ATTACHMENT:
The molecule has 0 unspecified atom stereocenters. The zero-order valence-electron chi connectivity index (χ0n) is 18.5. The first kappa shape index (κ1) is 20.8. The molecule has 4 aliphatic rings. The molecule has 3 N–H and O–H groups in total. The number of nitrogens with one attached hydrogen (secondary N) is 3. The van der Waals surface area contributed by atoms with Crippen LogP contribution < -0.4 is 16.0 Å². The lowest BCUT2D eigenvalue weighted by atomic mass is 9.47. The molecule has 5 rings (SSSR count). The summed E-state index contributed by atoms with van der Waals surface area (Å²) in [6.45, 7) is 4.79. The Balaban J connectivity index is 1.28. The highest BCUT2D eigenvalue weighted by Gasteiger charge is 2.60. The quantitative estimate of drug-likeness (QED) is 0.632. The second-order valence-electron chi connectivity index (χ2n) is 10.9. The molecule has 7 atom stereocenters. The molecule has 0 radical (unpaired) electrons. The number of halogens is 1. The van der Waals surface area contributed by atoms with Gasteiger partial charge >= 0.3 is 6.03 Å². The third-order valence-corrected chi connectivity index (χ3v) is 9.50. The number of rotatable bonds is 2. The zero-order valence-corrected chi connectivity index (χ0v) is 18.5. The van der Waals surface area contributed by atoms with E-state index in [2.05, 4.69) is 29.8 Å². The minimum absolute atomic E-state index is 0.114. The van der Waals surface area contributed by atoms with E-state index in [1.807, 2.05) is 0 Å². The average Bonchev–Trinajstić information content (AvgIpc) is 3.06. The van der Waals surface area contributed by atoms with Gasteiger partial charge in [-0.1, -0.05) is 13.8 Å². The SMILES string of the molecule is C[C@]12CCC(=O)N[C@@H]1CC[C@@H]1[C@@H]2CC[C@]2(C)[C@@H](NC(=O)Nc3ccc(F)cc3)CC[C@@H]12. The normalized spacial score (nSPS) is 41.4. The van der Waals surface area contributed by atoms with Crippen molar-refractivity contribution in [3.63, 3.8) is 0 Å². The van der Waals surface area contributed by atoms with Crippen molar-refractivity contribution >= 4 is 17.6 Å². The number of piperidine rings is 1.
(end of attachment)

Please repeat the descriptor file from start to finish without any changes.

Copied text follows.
The molecule has 0 unspecified atom stereocenters. The zero-order valence-electron chi connectivity index (χ0n) is 18.5. The first kappa shape index (κ1) is 20.8. The molecule has 4 aliphatic rings. The molecule has 3 N–H and O–H groups in total. The number of nitrogens with one attached hydrogen (secondary N) is 3. The van der Waals surface area contributed by atoms with Crippen LogP contribution < -0.4 is 16.0 Å². The lowest BCUT2D eigenvalue weighted by atomic mass is 9.47. The molecule has 5 rings (SSSR count). The summed E-state index contributed by atoms with van der Waals surface area (Å²) in [6.45, 7) is 4.79. The Balaban J connectivity index is 1.28. The highest BCUT2D eigenvalue weighted by Gasteiger charge is 2.60. The quantitative estimate of drug-likeness (QED) is 0.632. The second-order valence-electron chi connectivity index (χ2n) is 10.9. The molecule has 7 atom stereocenters. The molecule has 0 radical (unpaired) electrons. The number of halogens is 1. The van der Waals surface area contributed by atoms with Gasteiger partial charge >= 0.3 is 6.03 Å². The third-order valence-corrected chi connectivity index (χ3v) is 9.50. The number of rotatable bonds is 2. The zero-order valence-corrected chi connectivity index (χ0v) is 18.5. The van der Waals surface area contributed by atoms with E-state index in [2.05, 4.69) is 29.8 Å². The minimum absolute atomic E-state index is 0.114. The van der Waals surface area contributed by atoms with E-state index in [1.807, 2.05) is 0 Å². The average Bonchev–Trinajstić information content (AvgIpc) is 3.06. The van der Waals surface area contributed by atoms with Gasteiger partial charge in [-0.1, -0.05) is 13.8 Å². The SMILES string of the molecule is C[C@]12CCC(=O)N[C@@H]1CC[C@@H]1[C@@H]2CC[C@]2(C)[C@@H](NC(=O)Nc3ccc(F)cc3)CC[C@@H]12. The normalized spacial score (nSPS) is 41.4. The van der Waals surface area contributed by atoms with Crippen molar-refractivity contribution in [3.63, 3.8) is 0 Å². The van der Waals surface area contributed by atoms with Crippen molar-refractivity contribution >= 4 is 17.6 Å². The number of piperidine rings is 1.